A double review! The Other Guys and Dinner for Schmucks

On the weekend I went out with the girlfriend to check out a couple comedies: The Other Guys, starring Will Ferrell and Mark(y Mark) Wahlberg, and Dinner for Schmucks with Paul Rudd and Steve Carell.

First up let’s get to reviewing The Other Guys:

The movie starts off a bang: The Rock and Samuel L. Jackson in a hardcore police chase. There’s explosions, car flips, double-decker bus driving; pretty much everything you could ask for in a car chase. The reason why they were chasing them was pretty funny and a good commentary on American enforcement, but I won’t spoil it.

Soon after that we’re introduced to Allen Gamble (Ferrell) and Terry Hoitz (Wahlberg). Allen’s a mild-mannered (on the surface) financial accountant who’s working with Terry, a former rising star in the police force, until he did something so unbelievably unforgivable to New Yorkers; now he’s riding a desk job working with Allen, and doesn’t like it one bit.

The movie see’s the two guys take on a case (reluctantly for Allen), that has them in much bigger trouble than they originally thought. With Allen’s calm, safe style, and Terry’s in your face attitude (he’s literally angry 90% of the time) it makes for a great comedy. While I was laughing the whole time, the comedy seemed to take preference to the dialogue/story line at times, which made parts feel disjointed.

I give The Other Guys a 4/5.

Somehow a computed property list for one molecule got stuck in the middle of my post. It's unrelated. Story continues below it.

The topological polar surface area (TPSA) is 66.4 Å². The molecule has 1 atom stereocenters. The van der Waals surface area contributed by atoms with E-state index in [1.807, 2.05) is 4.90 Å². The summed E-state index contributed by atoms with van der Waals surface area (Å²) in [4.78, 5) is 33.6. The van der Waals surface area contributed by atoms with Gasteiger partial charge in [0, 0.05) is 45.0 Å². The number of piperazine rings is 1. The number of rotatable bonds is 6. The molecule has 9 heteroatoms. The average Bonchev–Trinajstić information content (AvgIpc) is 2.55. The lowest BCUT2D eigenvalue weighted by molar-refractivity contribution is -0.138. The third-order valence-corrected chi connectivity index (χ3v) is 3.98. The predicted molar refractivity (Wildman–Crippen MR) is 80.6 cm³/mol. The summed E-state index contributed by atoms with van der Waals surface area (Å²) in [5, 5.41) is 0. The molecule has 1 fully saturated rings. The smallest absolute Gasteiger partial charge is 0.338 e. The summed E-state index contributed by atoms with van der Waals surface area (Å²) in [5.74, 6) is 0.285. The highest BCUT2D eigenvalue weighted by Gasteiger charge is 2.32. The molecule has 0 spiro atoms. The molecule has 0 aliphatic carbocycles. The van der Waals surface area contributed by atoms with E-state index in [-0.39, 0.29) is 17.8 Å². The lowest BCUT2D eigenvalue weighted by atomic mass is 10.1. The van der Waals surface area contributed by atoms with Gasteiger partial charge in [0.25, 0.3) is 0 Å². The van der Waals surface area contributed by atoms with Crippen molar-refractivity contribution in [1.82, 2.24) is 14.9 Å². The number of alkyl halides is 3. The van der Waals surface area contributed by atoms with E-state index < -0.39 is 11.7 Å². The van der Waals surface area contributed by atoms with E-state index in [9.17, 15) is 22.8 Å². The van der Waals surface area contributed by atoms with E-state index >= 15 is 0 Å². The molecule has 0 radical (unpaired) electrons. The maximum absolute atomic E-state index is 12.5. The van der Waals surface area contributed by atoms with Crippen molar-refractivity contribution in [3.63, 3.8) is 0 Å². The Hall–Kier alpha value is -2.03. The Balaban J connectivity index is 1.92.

Next up.. Dinner for Schmucks:

During the opening credits we’re introduced to a really cool scene of dead mice modeled to look like humans, spending a day in the park. Steve Carell’s character, Barry’s favourite hobby is taxidermy; specifically taxidermy of mice. As creepy as that sounds, some of the models are pretty cool looking.

Anyway, the movie moves on to Paul Rudd’s character, Tim, watching a co-worker who just got fired getting in his car. Then begins his quest to take his spot among the elite at the company. In a meeting Tim brings up an idea that causes the CEO Lance Fender (Bruce Greenwood) invite him to the newly vacant office. Here he’s invited to this dinner where he has to bring an idiot with a creative talent. All the other guests will be doing the same, and they’ll proceed to make fun of these people. This set the premise for the movie, and immediately my interest dropped. It seemed like the dumbest idea and was so out of place, for some reason.

After leaving, Tim runs into Barry, who we meet for the first time. After a bit of discussion, Tim realizes he’s found his dinner guest. Barry’s a really nice guy, who’s just a tad eccentric, and ends up not leaving Tim alone, after he was invited to the dinner.

With Barry in his life, Tim starts to see more trouble pop up. Barry’s just trying to be helpful but ends up causing strife for Barry, like his girlfriend Julie leaving him (for an artists named Kieran, played by Jemaine Clement of Flight of the Conchords fame and probably the highlight of the movie). He also put Tim in danger by causing a potential important client to not like him. In the end though Barry starts to grow on Tim and he begins to see the err of his ways.

While the movie has a bunch of funny moments, it just wasn’t my thing. I think the setup for the dinner really threw me off. Steve Carell fans might like this.. he’s basically a super eccentric Michael Scott from The Office. I’m a fan of Paul Rudd’s straight man style, but this didn’t really seem like the best role for him.

I give Dinner for Schmucks a 2.5/5.

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About Sean Bailey
Social media specialist who also happens to be a tech geek that's addicted to reading, movies, music, sports and coffee. Anything said on this blog is my opinion (obviously).

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